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Radical hip-hoppers the Coup dis corporate culture, sweatshops and ghetto chic

By David Espinoza

IT'S OFTEN SAID that there's no such thing as bad publicity: tell that to Gary Condit. Then again, radical hip-hoppers the Coup seem to have survived the fallout from the original cover art to their latest album, Party Music--which depicted two skyscrapers being blown up--just fine. (For the record, the cover art was created before Sept. 11 and subsequently replaced with a martini on fire.) At their show March 8 at the Catalyst, "short-man-with-a-big-fro" lead MC Boots Riley and DJ Pam the Funkstress along with their band proved that provocative art isn't necessary to create provocative music. Similar to Bay Area contemporaries Spearhead, the Coup's call for social, cultural and political change is rapped lyrically but backed by live instrumentation. Unlike the busy Latin-jazz-jam-band-funk-feel of Spearhead though, the Coup's music resembles '70s-era disco-funk--a bit cheesy at times, and always sticky. Boots Riley's rhyming is strictly slow-flow old-school style, the stuff you might have heard in 1989 on an after-school special commercial when marketers attempted to be hip with that new "rap" thing. Of course, much of Riley's lyrics include a couple of "mutha-fuckins" in them, so a contract with Sesame Street is most likely out of the question.

Mofo's aside, the method in which Riley drops his lyrics isn't nearly as powerful or important as the content. The music is tight but largely complimentary to what Riley is preaching. From the throbbing P-funk beats of "5 Million Ways to Kill a CEO," where Riley sings, "They own sweatshops, pet cops, and fields of cola/murder babies with they molars on the ariola," to the lowrider-styled rant on police brutality, "Pork and Beef," the Coup articulates the growing tide of resentment against a world increasingly under corporate control.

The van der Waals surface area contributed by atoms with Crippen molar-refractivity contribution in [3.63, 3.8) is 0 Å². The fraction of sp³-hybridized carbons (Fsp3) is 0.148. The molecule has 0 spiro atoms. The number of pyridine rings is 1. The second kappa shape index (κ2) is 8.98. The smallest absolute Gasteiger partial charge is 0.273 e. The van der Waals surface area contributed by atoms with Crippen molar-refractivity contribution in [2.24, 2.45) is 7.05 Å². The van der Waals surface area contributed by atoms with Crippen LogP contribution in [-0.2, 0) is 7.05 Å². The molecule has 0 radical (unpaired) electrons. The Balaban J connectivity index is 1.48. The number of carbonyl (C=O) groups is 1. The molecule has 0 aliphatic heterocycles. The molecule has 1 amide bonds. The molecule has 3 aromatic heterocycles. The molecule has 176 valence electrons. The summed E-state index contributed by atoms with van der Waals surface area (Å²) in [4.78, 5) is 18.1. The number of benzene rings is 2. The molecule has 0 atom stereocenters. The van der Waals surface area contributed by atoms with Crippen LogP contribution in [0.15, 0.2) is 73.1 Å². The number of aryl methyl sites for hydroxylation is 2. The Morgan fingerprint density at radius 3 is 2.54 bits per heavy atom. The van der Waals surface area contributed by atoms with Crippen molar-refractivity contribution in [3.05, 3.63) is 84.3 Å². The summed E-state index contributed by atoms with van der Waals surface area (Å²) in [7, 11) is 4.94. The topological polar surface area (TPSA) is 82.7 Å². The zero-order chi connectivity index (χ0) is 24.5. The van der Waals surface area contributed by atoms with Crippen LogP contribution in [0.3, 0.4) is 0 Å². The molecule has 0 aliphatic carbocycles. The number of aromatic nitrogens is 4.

While Riley and crew started off with a very strong set, his band did what they always do: got sloppy when finishing the songs after an hour into the show. It was a real treat though to see former Weapon of Choice frontman/freak Lonnie Marshall taking up the reins on bass. Marshall deserves the honorary Bootsy Collins award for sporting a bright-green shirt and Bozo the Clown hairdo (done naturally thanks to male pattern balding). Unfortunately, Marshall made it all too clear that he was new to the band and contributed to the unraveling of the songs toward the end of the night.

For the encore, the Coup followed the lead of comic-strip artist Aaron McGruder and let commercial black pop culture have it on "Ghetto Manifesto." This was done to the rhythm of Outkast's "So Fresh and So Clean" with co-MC T-Kash flipping on the rapid-fire rhyming switches, unintentionally upstaging Riley. The Coup then closed the night with a condensed version of "Me and Jesus the Pimp in a '79 Granada Last Night." I was hoping for "Busterismology" off their last effort, Steal this Album.

And Finally ...

The first issue of 2002 of the audiozine Doris Martini is out now with tunes by Sneaky Creekans, the Flying Baby and two songs from Sin in Space. If you dug the last issues containing mockumentary news, local music and tidbits of randomness, you'll definitely enjoy this one. Sessions Records has a new project out from the band Pop Unknown out of Austin, Tex. Expect a full review next week.

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From the March 13-20, 2002 issue of Metro Santa Cruz.

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